It took a lot of political resolve for nearly 200 nations to negotiate the historic Paris climate agreement to cut greenhouse gas emissions. It also required something else.
“COP21 itself would have been impossible without satellites,” said Jean Yves Le Gall, the president of the French space agency, CNES.
Around the world, more than 160 satellites beam data to scientists studying climate. The data empowers political leaders to base climate decisions on science rather than conjecture. U.S. space agency NASA operates a number of these satellites, as well as special aircraft, to study climate change from the sky.
Want to know how?
The Flagship: Terra
About the size of an average bus, Terra is the flagship of NASA’s Earth Observing System. Its instruments can observe water, carbon and energy cycles by studying the atmosphere, ocean, land, snow and ice.
Because the “afternoon constellation” of satellites rushes down the same orbital track, scientists have dubbed it the “A-Train.” Leading the pack is Orbiting Carbon Observatory-2, which was launched in July 2014. It’s the first operational satellite dedicated to studying atmospheric carbon dioxide. The A-Train can combine data from different satellites to help scientists learn even more.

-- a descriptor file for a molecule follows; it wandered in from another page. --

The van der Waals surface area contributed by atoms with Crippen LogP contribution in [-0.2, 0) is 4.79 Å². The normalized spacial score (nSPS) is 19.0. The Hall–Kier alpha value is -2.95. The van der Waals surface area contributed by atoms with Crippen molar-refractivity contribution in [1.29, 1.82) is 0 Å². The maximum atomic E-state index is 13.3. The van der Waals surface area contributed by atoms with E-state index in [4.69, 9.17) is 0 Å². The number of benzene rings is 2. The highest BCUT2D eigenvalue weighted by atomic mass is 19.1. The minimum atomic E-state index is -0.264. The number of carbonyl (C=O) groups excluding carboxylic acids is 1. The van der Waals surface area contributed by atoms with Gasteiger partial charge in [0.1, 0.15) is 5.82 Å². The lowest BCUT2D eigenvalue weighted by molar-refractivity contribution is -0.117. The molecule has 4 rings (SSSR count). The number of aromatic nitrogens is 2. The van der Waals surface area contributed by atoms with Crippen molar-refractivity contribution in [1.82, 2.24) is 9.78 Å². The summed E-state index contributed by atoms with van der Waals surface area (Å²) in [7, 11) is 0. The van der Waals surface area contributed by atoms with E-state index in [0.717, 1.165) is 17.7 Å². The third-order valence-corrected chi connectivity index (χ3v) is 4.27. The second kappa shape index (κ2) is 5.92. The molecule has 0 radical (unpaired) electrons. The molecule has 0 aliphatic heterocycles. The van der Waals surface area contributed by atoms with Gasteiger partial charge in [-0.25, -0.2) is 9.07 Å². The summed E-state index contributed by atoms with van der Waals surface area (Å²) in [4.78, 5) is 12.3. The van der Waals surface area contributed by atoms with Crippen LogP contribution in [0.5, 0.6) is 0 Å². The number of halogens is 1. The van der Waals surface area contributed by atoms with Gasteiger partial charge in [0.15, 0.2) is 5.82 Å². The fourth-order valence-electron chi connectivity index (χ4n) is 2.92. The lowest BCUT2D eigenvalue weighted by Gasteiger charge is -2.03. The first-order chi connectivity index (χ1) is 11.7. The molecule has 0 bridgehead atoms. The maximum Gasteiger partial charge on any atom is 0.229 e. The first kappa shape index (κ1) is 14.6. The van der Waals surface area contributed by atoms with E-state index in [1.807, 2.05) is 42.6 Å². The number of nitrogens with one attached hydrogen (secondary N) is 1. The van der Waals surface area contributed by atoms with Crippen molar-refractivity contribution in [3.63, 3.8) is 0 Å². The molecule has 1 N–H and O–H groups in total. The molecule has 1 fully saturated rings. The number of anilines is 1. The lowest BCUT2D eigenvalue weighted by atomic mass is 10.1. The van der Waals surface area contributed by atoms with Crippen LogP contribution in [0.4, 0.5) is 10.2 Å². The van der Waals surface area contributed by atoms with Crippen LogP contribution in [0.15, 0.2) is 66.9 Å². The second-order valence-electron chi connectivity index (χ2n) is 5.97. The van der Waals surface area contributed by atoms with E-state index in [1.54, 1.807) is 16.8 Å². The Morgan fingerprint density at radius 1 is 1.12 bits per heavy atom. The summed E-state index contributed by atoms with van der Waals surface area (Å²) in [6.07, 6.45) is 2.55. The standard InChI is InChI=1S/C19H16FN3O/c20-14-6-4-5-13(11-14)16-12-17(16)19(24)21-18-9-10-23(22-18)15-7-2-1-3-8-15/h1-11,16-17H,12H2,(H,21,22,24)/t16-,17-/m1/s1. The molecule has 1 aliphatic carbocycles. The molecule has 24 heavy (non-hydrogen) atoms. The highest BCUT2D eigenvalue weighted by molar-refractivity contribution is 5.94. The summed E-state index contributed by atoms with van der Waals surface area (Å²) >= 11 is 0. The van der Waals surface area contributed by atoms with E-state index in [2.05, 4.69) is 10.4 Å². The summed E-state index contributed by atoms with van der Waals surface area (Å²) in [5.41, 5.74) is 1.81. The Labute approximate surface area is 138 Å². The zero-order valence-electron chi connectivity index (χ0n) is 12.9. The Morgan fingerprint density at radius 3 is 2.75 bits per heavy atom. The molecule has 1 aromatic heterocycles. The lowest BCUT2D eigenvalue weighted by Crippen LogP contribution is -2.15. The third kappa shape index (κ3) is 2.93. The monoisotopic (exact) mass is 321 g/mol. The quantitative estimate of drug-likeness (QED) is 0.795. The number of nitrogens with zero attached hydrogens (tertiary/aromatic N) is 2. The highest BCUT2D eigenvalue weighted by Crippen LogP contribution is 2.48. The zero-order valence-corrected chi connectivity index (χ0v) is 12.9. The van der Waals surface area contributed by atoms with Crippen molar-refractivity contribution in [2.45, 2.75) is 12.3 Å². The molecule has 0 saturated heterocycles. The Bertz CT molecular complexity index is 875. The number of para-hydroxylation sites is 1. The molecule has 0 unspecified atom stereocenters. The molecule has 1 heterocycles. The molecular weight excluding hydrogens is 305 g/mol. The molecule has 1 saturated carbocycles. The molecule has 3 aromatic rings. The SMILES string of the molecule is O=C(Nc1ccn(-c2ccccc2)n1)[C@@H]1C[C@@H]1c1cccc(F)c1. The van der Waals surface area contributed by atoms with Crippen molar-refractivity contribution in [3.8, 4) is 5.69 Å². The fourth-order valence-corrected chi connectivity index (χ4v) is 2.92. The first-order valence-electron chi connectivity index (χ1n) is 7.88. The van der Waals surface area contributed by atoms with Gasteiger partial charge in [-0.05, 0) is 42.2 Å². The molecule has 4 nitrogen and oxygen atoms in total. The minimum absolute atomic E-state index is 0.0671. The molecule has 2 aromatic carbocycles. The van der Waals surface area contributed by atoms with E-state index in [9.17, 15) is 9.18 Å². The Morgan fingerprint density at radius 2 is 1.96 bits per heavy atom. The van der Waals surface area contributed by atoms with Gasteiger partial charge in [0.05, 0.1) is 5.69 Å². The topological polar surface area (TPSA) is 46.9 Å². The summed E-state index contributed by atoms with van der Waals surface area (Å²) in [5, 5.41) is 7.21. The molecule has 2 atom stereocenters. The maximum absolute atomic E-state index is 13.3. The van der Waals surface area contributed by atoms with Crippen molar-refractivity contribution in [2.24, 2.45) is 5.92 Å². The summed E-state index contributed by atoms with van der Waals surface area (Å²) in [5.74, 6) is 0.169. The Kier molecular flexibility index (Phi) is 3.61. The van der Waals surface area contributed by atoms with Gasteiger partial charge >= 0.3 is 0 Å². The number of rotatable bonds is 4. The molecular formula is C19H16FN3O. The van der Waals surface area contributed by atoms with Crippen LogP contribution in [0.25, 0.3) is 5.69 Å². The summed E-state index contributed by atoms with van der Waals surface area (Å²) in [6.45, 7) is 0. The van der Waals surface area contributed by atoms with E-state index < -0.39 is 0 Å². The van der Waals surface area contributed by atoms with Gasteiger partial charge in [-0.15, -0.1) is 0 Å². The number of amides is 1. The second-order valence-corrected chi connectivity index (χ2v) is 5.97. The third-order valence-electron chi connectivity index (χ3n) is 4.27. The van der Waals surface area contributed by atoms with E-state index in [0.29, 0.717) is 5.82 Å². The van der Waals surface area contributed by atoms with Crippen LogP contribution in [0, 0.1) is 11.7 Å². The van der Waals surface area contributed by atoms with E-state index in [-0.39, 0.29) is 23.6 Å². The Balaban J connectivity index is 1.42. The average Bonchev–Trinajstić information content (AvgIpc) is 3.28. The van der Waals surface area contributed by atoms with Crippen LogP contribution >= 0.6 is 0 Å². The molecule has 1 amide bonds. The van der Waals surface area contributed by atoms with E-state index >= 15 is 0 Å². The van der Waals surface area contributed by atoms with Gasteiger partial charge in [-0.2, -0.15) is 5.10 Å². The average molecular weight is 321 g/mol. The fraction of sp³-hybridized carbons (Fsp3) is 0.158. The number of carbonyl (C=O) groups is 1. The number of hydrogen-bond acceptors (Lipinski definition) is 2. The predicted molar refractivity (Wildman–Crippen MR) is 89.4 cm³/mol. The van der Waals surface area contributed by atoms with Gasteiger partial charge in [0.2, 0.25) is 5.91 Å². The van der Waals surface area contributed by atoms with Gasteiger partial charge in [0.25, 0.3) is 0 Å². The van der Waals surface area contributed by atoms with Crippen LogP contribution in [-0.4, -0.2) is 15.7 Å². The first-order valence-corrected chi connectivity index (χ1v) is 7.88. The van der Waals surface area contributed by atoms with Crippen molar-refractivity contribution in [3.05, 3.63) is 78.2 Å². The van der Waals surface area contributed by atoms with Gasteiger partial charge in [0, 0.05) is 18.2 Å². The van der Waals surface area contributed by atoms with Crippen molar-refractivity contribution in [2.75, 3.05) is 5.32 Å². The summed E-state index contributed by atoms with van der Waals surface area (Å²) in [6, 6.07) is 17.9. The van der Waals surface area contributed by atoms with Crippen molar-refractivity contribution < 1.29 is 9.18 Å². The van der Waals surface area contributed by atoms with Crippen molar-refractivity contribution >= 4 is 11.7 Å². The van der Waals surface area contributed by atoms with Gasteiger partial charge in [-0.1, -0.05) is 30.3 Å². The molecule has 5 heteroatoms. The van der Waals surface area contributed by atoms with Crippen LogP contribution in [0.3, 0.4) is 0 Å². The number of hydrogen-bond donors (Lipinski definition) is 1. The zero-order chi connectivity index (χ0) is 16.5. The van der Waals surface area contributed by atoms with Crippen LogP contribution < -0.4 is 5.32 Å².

Aircraft-based sensors also contribute to NASA’s climate research. Here, a specially designed NASA DC-8 flies over the Pine Island Glacier ice shelf in Antarctica as part of Operation IceBridge, which measures the rapid melting of polar ice.
Putting it all together
At NASA’s Goddard Space Flight Center in Maryland, former astronaut Piers Sellers (left) discusses climate change with actor Leonardo DiCaprio. The two are standing in front of Goddard’s “Hyperwall,” which displays scientific data captured by NASA’s fleet of satellites. NASA’s Earth Sciences Division operates space technology and makes its research available to citizens and scientists around the world.